Doctors Without Borders recalls staff of six facilities, situated in the territories controlled by the Houthi rebels. MSF: difficult decision, but it has "lost confidence" in the ability of the Arab coalition to avoid civilian casualties. Since the beginning of the Saudis raids, four structures of the NGO have been hit.
Sana'a (AsiaNews / Agencies) - The International NGO Doctors Without Borders (MSF) have announced the evacuation of six so far active structures in northern Yemen; the decision is the result of the August 15 attack on a hospital in Abs, Hajjah province, in a portion of the territory under the control of the Houthi rebels. In the air raid launched by the Saudi led Arab coalition 19 people died, 24 others were injured.
That of the past few days is the fourth - and deadliest - attack on an MSF facility in Yemen since the war began. Hence the decision of the NGO leaders to recall staff from areas most at risk.
In a statement the MSF leaders point out that the decision to withdraw "is never taken lightly." However, "given the intensity of the offensive in place and our loss of confidence in the ability of the SLC [acronym for the Arab coalition led by Riyadh] to avoid the recurrence of similar incidents, MSF considers its hospitals unsafe in the governorates of Saada and Hajjah”.
The fears are related both to "staff security" and the "health of patients." The six hospitals, concludes the statement of the international NGO, will continue to operate under the guidance of local medical staff and volunteers.
Since January 2015, Yemen has been the scene of a bloody civil war pitting the country’s Sunni leadership, backed by Saudi Arabia, against Shia Houthi rebels, close to Iran.
In March 2015, a Saudi-led coalition launched air strikes against the rebels in an attempt to free the capital For Saudi Arabia, the Houthis, who are allied to forces loyal to former President Ali Abdullah Saleh, are militarily supported by Iran, a charge the latter angrily rejects.
Groups linked to al Qaeda and jihadist militias linked to the Islamic State group are active in the country, which adds to the spiral of violence and terror.
Since the beginning of the month the Saudi led coalition - often "accused errors" in the military operations, which eventually also involve civilians - have stepped up air raids on rebel-held areas, following the suspension [failure] of peace talks. The bombings of recent days have attracted the condemnation of the international community; in response, the Saudis have announced the opening of an investigation.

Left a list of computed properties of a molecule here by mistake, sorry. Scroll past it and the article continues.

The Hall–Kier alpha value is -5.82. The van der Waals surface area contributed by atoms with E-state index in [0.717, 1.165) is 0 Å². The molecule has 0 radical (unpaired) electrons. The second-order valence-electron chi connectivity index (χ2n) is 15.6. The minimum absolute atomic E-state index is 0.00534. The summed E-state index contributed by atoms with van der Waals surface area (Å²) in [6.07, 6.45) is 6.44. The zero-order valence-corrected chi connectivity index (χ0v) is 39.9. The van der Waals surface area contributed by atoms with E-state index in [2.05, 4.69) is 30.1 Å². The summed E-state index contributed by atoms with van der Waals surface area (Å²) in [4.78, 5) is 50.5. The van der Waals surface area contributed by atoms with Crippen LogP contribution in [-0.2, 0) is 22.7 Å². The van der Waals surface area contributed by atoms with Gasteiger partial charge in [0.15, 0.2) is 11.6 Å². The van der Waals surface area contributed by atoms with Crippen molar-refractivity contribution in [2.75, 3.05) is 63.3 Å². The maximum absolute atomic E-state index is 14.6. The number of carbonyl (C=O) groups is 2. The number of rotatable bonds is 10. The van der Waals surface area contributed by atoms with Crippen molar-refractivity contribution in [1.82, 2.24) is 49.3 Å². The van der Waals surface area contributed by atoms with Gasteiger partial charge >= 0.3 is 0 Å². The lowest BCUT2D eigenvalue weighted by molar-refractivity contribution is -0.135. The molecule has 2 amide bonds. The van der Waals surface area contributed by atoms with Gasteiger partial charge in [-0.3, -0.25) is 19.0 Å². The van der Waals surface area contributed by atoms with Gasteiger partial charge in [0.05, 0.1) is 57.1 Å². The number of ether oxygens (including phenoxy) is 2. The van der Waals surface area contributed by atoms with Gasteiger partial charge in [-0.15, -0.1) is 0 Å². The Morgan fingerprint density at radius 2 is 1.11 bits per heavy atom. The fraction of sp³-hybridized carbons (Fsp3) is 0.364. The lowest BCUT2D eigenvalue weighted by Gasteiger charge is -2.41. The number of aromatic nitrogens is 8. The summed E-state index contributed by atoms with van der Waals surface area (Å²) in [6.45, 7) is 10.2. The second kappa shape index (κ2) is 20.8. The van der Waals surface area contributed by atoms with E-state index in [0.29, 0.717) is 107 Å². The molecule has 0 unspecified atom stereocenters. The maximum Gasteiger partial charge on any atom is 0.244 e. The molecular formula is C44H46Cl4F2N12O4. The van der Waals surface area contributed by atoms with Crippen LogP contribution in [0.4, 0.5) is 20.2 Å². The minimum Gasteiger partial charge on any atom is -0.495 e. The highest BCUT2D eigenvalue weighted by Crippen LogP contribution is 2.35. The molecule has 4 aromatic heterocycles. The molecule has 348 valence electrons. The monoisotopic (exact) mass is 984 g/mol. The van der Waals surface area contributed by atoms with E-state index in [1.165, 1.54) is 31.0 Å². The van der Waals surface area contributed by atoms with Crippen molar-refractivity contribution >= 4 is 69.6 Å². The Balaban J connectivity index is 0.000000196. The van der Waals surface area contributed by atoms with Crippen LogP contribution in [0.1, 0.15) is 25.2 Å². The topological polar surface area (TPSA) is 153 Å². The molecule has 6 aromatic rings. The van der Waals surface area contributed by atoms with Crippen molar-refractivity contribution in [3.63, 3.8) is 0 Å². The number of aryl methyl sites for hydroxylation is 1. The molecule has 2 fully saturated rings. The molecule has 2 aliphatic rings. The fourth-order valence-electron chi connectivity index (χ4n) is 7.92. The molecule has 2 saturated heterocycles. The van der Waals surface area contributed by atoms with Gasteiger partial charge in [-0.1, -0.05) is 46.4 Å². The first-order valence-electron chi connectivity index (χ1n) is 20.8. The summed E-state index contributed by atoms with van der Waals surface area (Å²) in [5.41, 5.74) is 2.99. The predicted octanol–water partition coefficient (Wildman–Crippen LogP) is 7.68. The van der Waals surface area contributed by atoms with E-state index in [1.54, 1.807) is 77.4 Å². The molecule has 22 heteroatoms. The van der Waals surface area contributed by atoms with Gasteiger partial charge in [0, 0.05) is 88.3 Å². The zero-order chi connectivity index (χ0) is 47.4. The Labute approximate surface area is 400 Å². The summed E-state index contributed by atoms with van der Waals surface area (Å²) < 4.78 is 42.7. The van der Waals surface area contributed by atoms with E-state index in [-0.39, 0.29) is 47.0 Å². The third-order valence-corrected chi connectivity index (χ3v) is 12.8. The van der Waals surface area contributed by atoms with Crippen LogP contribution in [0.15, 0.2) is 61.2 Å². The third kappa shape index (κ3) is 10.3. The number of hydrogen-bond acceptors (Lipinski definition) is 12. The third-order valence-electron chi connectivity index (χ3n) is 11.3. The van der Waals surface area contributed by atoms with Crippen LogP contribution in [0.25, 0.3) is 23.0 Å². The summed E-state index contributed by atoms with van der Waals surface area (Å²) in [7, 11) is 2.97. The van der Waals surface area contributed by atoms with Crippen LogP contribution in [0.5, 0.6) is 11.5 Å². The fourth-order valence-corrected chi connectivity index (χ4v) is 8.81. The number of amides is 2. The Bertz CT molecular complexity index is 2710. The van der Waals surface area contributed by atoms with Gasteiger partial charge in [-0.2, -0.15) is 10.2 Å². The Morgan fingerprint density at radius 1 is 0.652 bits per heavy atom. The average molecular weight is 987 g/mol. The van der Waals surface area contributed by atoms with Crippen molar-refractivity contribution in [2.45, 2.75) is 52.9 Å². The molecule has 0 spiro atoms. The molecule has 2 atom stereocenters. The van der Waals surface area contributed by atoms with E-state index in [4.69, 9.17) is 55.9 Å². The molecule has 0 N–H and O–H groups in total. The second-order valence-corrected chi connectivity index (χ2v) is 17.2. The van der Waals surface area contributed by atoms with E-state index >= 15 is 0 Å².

In the hours after the attack, MSF announced that the hospital coordinates - which housed patients in recovery after surgery, pregnant women and children in pediatrics - had long been known and shared with all parties involved in the conflict.
The attack devastated a MSF facility in the city of Abs, Hajjab province. The victims include members of the international NGO staff. A strike follows days of intense bombing against the Houthi rebels. Previously an attack on a Koranic school in Haydan killed 10 children.
Hospital sources speak of 14 victims. For the director of the dead factory have 16, all workers, and 10 others were injured. It is the first air strike of the Arab coalition in three months and follows the suspension of peace talks. The UN negotiator continues the dialogue in view of new meetings.
The Shiite rebels reported to have carried out "at least 43" violations of the truce in force since yesterday. Houthi response: a Saudi air raid killed three civilians in Saada. Despite violence, UN diplomacy is hoping for an extension of the ceasefire. 80% of the population need humanitarian aid.
The findings come from the Yemen Data Project, a group of academics, experts and human rights activists. Out of 8,600 attacks by the Arab coalition, almost 3,200 hit schools, mosques, hospitals, markets, and residential areas. A market in Marib governorate was hit 24 times. For Riyadh, "collateral damage" is kept at a minimum.
Raid targets Mustabaa town, in the northern province of Hajja, a stronghold of the Houthi rebels. Local sources said that the death toll "is going to increase." A site close to the rebels speak of 65 dead and 55 wounded, all civilians. The medical facilities of the neighboring area on brink of collapse. Over past year the Saudi coalition repeatedly targeted civilian sites.